In conversation with Gloria Jane Bell, Assistant Professor of Art History

Gloria Jane Bell is an Assistant Professor in the Department of Art History & Communication Studies at McGill University. Bell’s research examines art and visual culture of Indigenous people in the Americas. Her current focus is on exhibition histories of First Nations—Métis—Inuit arts, and how artists and scholars are challenging colonial narratives.

Gloria Bell received her MA from Carleton University (2010) and completed her PhD at the University of British Columbia (2018). Bell has presented at conferences in the fields of art history and Indigenous studies across Turtle Island. She worked as the web editor for the Aboriginal Curatorial Collective and in curation and collections management at the Indian Arts Research Center at the School for Advanced Research in Santa Fe. Bell has Métis and Celtic ancestry.

Why did you become an art historian?

I love artworks, fine art, and history. Studying art history allowed me to bring these together. I was taking different art historical courses in my undergrad, mostly from the Western canon. In my fourth year, I took a course on representations of indigeneity in museums and, very broadly, decolonizing approaches. That was when I realized many of the narratives around Indigenous arts needed to be re-written.

Having Indigenous ancestry and knowing there had to be more histories written about Indigenous peoples outside the colonial perspective—that really spurred my venture into graduate studies. My work focuses on making Indigenous art and histories more visible and countering the colonial hegemony of art history. There’s a lot of misrepresentation about Indigenous nations and a lot of stereotypes that we need to address and counter.

Is your research more focused on historical collections or contemporary art?

I really look at both. To appreciate the nuances of a lot of contemporary Indigenous artists, it’s important to understand the history and what they’re pushing against. Many contemporary Indigenous artists are responding to legacies of colonialism in their work—for example, Kent Monkman (Cree), who was recently shown at the McCord Museum, or Amy Malbeuf (Métis). These artists are revisioning the colonial archive. That’s what makes it a challenging and interesting field. We are questioning the nature of history and acknowledging it is constantly being reworked. That’s where interpretation comes in and the work of scholars and critics becomes so important.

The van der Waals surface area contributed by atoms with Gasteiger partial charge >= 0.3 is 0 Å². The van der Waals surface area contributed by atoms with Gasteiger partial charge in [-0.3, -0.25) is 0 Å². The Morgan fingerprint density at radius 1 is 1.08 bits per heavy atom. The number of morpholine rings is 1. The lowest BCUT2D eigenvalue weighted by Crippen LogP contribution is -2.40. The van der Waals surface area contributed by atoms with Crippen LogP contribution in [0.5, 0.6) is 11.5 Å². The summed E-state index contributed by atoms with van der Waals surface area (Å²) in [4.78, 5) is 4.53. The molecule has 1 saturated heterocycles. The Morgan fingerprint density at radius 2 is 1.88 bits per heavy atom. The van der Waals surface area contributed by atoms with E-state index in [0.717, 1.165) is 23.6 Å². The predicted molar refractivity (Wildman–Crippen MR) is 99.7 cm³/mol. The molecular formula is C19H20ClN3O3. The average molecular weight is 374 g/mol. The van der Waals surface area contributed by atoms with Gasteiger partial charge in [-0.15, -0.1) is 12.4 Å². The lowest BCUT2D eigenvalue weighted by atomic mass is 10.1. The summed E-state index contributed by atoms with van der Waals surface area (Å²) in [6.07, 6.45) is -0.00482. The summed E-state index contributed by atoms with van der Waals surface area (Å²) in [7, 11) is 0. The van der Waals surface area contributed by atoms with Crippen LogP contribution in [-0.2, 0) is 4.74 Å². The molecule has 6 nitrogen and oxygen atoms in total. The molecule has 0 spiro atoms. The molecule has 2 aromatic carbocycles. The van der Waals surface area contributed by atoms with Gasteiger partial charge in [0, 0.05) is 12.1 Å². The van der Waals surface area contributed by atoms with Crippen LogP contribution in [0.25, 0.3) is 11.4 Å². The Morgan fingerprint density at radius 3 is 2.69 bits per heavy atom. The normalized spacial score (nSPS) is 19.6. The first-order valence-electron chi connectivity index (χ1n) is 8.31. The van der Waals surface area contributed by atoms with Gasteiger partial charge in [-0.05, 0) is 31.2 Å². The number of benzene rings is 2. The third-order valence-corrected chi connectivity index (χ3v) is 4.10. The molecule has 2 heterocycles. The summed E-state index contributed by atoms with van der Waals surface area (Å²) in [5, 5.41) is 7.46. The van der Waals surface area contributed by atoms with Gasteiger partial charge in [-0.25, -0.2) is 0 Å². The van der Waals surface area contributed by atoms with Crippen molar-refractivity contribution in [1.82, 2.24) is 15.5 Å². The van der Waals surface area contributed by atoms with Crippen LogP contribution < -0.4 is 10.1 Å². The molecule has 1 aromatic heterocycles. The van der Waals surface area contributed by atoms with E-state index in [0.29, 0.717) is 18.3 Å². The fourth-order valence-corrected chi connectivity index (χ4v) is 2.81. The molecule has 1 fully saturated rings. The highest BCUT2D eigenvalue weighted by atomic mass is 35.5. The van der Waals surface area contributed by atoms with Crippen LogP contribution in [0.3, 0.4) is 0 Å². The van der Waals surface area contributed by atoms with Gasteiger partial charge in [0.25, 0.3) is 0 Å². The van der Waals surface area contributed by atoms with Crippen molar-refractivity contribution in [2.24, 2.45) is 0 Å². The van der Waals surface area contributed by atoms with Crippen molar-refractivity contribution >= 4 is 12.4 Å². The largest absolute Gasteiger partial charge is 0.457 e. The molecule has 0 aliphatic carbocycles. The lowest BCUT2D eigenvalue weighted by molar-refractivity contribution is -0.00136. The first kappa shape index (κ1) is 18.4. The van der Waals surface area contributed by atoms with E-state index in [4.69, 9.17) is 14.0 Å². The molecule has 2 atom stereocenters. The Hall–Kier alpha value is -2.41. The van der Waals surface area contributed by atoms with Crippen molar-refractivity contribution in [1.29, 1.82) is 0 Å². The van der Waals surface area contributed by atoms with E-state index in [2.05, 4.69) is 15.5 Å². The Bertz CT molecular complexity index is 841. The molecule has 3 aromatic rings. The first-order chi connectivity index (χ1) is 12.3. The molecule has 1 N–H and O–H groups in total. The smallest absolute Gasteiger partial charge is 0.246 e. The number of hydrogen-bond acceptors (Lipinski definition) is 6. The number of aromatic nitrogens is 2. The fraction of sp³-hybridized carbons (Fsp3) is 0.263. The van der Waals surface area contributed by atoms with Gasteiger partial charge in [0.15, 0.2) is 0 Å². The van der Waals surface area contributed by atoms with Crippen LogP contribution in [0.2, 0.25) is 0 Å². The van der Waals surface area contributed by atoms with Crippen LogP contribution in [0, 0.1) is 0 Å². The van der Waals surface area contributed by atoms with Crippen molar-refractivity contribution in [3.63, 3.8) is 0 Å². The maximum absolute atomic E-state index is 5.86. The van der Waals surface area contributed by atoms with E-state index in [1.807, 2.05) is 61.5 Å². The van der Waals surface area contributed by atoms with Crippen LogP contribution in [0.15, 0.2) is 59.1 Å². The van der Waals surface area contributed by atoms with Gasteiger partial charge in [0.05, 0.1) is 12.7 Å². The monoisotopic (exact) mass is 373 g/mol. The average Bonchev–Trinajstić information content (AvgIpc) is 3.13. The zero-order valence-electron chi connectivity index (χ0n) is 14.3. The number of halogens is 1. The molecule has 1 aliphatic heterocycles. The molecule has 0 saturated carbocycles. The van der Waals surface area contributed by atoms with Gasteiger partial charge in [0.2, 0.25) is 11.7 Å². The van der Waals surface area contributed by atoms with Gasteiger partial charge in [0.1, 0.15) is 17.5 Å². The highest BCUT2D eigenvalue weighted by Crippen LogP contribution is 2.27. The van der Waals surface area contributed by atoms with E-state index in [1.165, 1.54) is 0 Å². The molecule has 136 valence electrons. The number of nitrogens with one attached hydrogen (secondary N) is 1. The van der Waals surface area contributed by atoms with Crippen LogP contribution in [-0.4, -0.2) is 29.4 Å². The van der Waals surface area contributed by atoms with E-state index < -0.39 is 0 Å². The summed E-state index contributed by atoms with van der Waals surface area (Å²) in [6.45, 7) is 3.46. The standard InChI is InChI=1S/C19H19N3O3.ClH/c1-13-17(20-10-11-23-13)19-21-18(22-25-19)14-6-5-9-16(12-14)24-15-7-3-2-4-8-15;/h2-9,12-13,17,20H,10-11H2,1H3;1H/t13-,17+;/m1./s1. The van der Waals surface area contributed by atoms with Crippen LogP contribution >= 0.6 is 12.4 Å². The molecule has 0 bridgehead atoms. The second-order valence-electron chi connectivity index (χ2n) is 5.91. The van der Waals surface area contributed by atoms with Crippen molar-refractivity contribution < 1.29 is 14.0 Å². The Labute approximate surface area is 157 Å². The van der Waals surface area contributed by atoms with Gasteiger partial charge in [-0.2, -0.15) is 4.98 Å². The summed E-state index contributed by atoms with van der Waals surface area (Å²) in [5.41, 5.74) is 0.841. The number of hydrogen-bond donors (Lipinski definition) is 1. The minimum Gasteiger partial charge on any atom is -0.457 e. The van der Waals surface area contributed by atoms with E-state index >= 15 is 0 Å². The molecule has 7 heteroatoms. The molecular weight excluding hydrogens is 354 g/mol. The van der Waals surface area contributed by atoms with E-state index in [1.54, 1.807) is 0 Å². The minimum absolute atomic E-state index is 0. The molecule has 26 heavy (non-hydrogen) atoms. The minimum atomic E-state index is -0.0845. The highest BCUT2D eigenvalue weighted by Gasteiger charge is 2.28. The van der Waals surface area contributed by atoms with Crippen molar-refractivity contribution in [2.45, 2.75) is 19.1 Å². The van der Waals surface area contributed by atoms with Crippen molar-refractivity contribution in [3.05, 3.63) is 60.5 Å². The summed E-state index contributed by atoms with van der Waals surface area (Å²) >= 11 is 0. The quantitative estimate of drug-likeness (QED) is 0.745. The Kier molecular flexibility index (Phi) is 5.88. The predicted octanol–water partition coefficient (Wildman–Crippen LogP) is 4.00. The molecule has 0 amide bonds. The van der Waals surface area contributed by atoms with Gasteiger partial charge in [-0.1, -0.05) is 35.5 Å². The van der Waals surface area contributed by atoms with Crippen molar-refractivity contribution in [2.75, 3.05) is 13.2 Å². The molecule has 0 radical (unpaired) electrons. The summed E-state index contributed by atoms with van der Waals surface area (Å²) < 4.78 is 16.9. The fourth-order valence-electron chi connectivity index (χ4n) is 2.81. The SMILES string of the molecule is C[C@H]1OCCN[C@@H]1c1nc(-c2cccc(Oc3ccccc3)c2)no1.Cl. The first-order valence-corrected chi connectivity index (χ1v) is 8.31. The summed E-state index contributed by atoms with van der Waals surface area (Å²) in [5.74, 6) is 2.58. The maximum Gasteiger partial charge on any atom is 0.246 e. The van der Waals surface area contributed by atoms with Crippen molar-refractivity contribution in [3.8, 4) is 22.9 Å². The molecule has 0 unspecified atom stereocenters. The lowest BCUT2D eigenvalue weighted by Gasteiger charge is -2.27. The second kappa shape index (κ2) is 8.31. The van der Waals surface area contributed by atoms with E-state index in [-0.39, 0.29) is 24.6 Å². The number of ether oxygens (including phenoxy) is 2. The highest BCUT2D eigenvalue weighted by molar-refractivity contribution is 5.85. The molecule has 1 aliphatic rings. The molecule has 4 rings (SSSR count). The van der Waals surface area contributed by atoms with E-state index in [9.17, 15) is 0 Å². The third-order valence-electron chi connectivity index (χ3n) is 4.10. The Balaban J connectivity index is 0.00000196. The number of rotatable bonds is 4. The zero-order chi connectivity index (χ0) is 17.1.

Artwork by Amy Malbeuf

What do you have planned for your next classes?

I hope to bring my students on more museum and gallery visits. I’m excited to learn about cultural belongings in the McCord Museum—they have a large collection of First Nations, Métis and Inuit works. I’d love to get students thinking critically about how Indigenous artwork is represented in colonial institutions and how Indigenous knowledges create counter archives. Visibility is important to consider, but also invisibility and silencing. There’s a lack of recognition in the canon, a lack of knowledge around Indigenous arts. How do you write histories of Indigenous peoples and material cultures when their cultural belongings were seized, for example? From the late nineteenth century onwards under the Indian Act and the Potlatch Ban, many family’s materials were taken by the government and put into museums. Families didn’t have access to those cultural belongings for many generations and the process of repatriation is ongoing today. We should be thinking about that legacy too. There’s a lot of Indigenous history in Montreal that’s hidden in plain sight. There are these big silences and erasures happening, but Indigenous peoples have been here all along. I look forward to addressing this with students and Indigenous scholars here.

What projects are you working on now?

I’m working on a book project called Eternal Sovereigns that looks at the history of Indigenous artists, activists and scholars in Rome from the 1820s until 2020 (or 2025, even.) Indigenous nations have long been traveling to Rome for activist and artistic purposes. A recent example is the Long March to Rome, which was an indigenous-led movement. I’ve also had a project in mind about the idea of nomadism for historical and contemporary First Nations and Métis artists.

You seem really interested in the way that art and histories travel.

Yes—and the idea of the scholar as a nomad. I’ve travelled a lot in my life, through a lot of Indigenous territories and communities. It’s been really inspiring and amazing.

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Interested in hearing researchers shed light on little-known Indigenous and settler histories? Check out The Secret Life of Canada, a CBC podcast that highlights the “people, places and stories that probably didn’t make it into your high school textbook.”